that man is the source of good and of improvement in the world, as it is held
by the Enlightenment, and the belief that the collective body is a mysterious,
divine substance...is anti-Christian renunciation....[T]he
inner-world-religiosity and its symbolism
[of whatever kind] conceals the most essential parts of reality.
It blocks the path to the reality of God and distorts the circumstances
of the levels of being subordinate to God."
(CW5, p. 71).
It is still the anthropology of the mystics that persists in the Hitler
lectures in 1964 (CW31, pp. 86-87) and in the related lecture on the German
University, where it is stressed that the human being is theomorphic and
that his whose true destiny is to
enjoy the restoration of the imago Dei mutilated in Adam as the
consummation of his spiritual and intellectual quest. (CW12, p. 7).
Finally, from the related literature comes the approving elaboration of
the form of true philosophizing arduously won by Anselm of Canterbury as faith
in search of understanding, and no less arduously pursued in Voegelin's
work, until it finally plays out in the unfinished essay called In Search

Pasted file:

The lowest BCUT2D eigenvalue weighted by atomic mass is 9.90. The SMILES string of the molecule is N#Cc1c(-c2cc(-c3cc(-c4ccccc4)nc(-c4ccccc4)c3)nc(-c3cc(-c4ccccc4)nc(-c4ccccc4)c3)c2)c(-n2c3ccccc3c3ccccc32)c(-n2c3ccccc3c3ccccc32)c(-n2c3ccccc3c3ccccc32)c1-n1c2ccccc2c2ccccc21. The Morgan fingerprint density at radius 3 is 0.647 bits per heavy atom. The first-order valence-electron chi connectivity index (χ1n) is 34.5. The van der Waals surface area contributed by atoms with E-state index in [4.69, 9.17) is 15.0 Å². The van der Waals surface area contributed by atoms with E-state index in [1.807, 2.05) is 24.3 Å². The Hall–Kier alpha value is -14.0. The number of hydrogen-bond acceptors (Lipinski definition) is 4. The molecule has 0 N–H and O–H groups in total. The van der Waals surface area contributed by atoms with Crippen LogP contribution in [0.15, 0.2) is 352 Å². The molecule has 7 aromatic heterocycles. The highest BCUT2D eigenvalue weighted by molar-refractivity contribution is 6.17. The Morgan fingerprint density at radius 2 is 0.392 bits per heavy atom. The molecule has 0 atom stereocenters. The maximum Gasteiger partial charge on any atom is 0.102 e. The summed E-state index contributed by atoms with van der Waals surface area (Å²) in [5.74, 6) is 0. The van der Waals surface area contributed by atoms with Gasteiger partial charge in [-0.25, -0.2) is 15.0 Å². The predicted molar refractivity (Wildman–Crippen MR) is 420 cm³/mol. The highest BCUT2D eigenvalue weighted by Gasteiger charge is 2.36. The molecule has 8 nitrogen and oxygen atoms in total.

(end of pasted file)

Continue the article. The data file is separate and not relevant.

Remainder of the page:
of Order. The structural
limits of the quest as noetic conceptual analysis is reached in Anselm's
prayer in Proslogion XV: "‘O Lord, you are not only that than which
a greater cannot be conceived but you are also greater than what can be
conceived.'" The contemplative's
desiring heart, drawn toward the
divine light in faith, now understands that the Light surpasses human reason.
Experientially, Voegelin tells us, "the divine reality lets the light
of its perfection fall into the soul; the illumination of the soul arouses the
awareness of man's existence as a state of imperfection; and this awareness
provokes the human movement in response to the divine appeal.
The illumination, as St. Augustine names this experience, has for
Anselm indeed the character of an appeal, and even of a counsel and a promise."
(CW12, p. 383).